MTYT: Continuation through Adaptability and Change in Children’s Literature Epilogue

For this final week we wrap up talking about continuation through adaptability and change in children’s literature. In the last few weeks, we talked about The Tree in the Courtyard, My Grandfather’s Coat, and Seven and a Half Tons of Steel. Here, Dorea Kleker and Seemi Aziz discuss how all three books tie into continuation in children’s literature.

Continuation in Children's Literature

SEEMI: I agree with the concepts of continuation in children’s literature brought to the fore and highlighted within these texts. If the tree had merely lived its life, its legacy would not survive as it has. If the coat had remained as a coat, it would not have extended through so many generations. And if the steel found in the rubble of the World Trade Center had gone to waste, the memory would not have been alive today in the form of a strong war ship, such as the USS New York. Thus, these texts serve a purpose to keep the narratives alive and bring history to young readers in a positive manner.

DOREA: I’ll admit, when we first began exploring the concept of continuation in children’s literature, I was still thinking of the theme in a simplistic way, much like a dictionary definition: to go on or keep on, to last or endure, to extend. I did not foresee the myriad of ways in which this idea would be explored in our books.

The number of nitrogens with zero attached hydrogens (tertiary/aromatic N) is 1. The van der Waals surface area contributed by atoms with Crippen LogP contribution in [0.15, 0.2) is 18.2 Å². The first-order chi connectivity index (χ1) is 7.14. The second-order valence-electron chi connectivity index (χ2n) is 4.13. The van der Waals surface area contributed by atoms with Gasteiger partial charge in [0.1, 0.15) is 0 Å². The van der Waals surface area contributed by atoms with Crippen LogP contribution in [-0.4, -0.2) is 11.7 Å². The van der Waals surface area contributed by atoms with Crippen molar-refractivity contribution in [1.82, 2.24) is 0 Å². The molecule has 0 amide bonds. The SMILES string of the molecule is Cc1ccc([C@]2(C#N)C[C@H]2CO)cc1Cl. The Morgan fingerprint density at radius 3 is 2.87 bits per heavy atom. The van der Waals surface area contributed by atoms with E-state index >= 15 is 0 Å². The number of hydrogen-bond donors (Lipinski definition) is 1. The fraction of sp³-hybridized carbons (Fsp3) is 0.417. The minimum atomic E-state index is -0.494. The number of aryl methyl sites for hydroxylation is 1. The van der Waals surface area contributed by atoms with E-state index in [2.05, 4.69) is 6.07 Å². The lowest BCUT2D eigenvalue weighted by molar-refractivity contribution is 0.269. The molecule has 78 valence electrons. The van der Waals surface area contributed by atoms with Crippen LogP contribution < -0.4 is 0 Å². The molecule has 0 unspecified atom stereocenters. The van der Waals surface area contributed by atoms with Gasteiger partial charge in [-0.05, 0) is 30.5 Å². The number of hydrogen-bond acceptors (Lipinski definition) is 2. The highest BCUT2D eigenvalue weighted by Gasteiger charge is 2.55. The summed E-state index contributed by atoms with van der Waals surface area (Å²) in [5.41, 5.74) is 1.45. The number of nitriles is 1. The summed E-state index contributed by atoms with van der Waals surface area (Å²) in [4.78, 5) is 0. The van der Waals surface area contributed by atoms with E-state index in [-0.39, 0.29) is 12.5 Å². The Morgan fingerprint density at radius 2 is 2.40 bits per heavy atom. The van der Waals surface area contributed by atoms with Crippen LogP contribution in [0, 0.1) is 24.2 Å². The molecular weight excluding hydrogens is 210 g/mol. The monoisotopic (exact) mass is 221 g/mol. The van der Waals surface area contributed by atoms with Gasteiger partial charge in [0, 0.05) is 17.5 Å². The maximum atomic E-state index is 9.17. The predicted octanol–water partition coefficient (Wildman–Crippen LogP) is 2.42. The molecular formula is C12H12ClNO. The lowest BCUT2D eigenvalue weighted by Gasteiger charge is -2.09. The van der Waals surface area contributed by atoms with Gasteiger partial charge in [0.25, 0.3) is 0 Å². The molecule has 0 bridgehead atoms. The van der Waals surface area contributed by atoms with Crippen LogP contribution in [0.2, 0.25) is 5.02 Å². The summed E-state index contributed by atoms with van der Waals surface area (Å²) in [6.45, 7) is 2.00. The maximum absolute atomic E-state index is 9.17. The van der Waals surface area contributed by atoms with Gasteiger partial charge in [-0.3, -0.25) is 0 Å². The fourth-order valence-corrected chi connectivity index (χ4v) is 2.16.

As I look back across our discussion and each of our individual unique “takes” on the theme and the texts, I found myself drawn to a passage from The Tree in the Courtyard:

For the first part of her life, her world was the courtyard. She was not yet tall enough to see beyond the homes, workshops, and factories. Then one spring, she stretched above the orange roofs and took in the beautiful city.

Seemi, your words above feel much like this description of the tree. In each of these books, we see the physical results of shifting vantage points, or extending one’s branches in ways that afford new views or perspectives. Through sewing, building and planting, our books ask their readers to move beyond a dictionary definition of continuation as “remaining the same” to consider the ways that something can continue by looking beyond what is or what was to envision and enact new possibilities.

This is the last installment of September 2017’s My Take/Your Take.The first book we talked about was The Tree in the Courtyard. The second book was My Grandfather’s Coat. The last book we talked about was Seven and a Half Tons of Steel. To follow these continuing conversations, check back every Wednesday.

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